Review: The Virgin: Revenge by J. Dallas



Rating: 3/5 Stars

The blurb:

I was seventeen when I met Drake Gallagher. Seventeen, naive, foolish…and in love. Or so I thought. That summer, and the months that followed, set the course of my life.

Ten years later, I’m still struggling to put the pieces of me back to together.

It’s time to stop struggling. It’s time to take control…and maybe, it’s time for a little revenge.

He doesn’t have time for naive little virgins?

Well, I’m not naive anymore.


Shannon is a mid-twenties urban professional out for revenge on an older man who broke her heart back in her teenage years. She seeks him out and lands a job as his administrative assistant, thinking he doesn’t remember her and she will have plenty of time to plot and execute her revenge.

Drake is the “Boy Genius” of the family business. For his age, he has a surprising list of accomplishments in the business world and is a hard-hitting executive. Lots of money, lots of power.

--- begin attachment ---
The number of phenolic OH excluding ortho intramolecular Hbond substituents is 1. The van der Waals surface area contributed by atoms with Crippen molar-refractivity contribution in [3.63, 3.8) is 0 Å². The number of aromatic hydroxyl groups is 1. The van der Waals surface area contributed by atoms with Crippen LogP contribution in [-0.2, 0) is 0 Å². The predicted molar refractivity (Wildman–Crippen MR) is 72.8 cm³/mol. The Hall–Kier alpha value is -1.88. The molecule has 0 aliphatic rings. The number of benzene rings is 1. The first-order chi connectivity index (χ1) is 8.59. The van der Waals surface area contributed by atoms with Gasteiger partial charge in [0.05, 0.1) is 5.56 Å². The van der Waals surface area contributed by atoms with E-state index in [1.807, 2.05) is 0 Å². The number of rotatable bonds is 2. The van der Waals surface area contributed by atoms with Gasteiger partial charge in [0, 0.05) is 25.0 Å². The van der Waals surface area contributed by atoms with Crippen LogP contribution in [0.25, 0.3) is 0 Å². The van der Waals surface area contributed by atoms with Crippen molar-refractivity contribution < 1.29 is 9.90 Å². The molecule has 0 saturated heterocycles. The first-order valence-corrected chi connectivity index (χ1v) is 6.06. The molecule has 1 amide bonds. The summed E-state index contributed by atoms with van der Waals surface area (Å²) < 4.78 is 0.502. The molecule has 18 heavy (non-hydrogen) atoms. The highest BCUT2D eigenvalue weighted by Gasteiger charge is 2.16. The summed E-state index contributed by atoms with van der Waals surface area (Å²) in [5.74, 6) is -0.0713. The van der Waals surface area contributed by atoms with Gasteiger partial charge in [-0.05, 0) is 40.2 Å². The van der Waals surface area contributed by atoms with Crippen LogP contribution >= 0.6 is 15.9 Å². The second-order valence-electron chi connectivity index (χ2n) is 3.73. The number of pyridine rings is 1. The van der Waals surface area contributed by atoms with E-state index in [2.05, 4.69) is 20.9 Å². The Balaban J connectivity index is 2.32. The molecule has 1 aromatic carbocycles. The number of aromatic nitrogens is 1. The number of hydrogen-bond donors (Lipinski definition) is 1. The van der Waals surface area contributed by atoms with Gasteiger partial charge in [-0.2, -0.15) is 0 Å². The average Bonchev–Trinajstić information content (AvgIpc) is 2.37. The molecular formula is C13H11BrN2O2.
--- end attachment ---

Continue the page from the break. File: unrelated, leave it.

It doesn’t take long for Shannon to notice that Drake is looking at her a little longer than necessary, or finding excuses to spend more time with her. The problem is, Shannon is finding that she, too, is just as guilty.

I’m not sure if this is one of those books that is meant to start with a excerpt from the ending (because it seemed odd to me that it just jumped right into the story, and I felt a little lost) or if it’s a glitch in the eARC I received via NetGalley. Regardless, I’m not a fan of books (or movies for that matter) that begin with the ending. Obviously the important part of the story, is the story itself; how they got to the ending. But for me, the ending is important too, and if I already know how it ends, I have a hard time getting through the story. Clear as mud? Okay, moving on.

I enjoyed the general plot of this book, including the minor cliffhanger at the end. What I didn’t like was that the characters didn’t have much depth. I didn’t feel a connection to either one, and therefore didn’t have much of a vested interest in the outcome. Usually with New Adult, there is so much drama between two characters that I feel a strong connection to, as well as intense chemistry between the protagonists. I didn’t get that here. I felt that we spent too much time inside Shannon’s head in the present, and not enough time learning how and why she got so messed up about Drake. Maybe I will see more of what usually draws me in with book two. I’m hopefully that since I have a little bit of background on Shannon and Drake, I’ll feel the pull and be more interested in the second installment.


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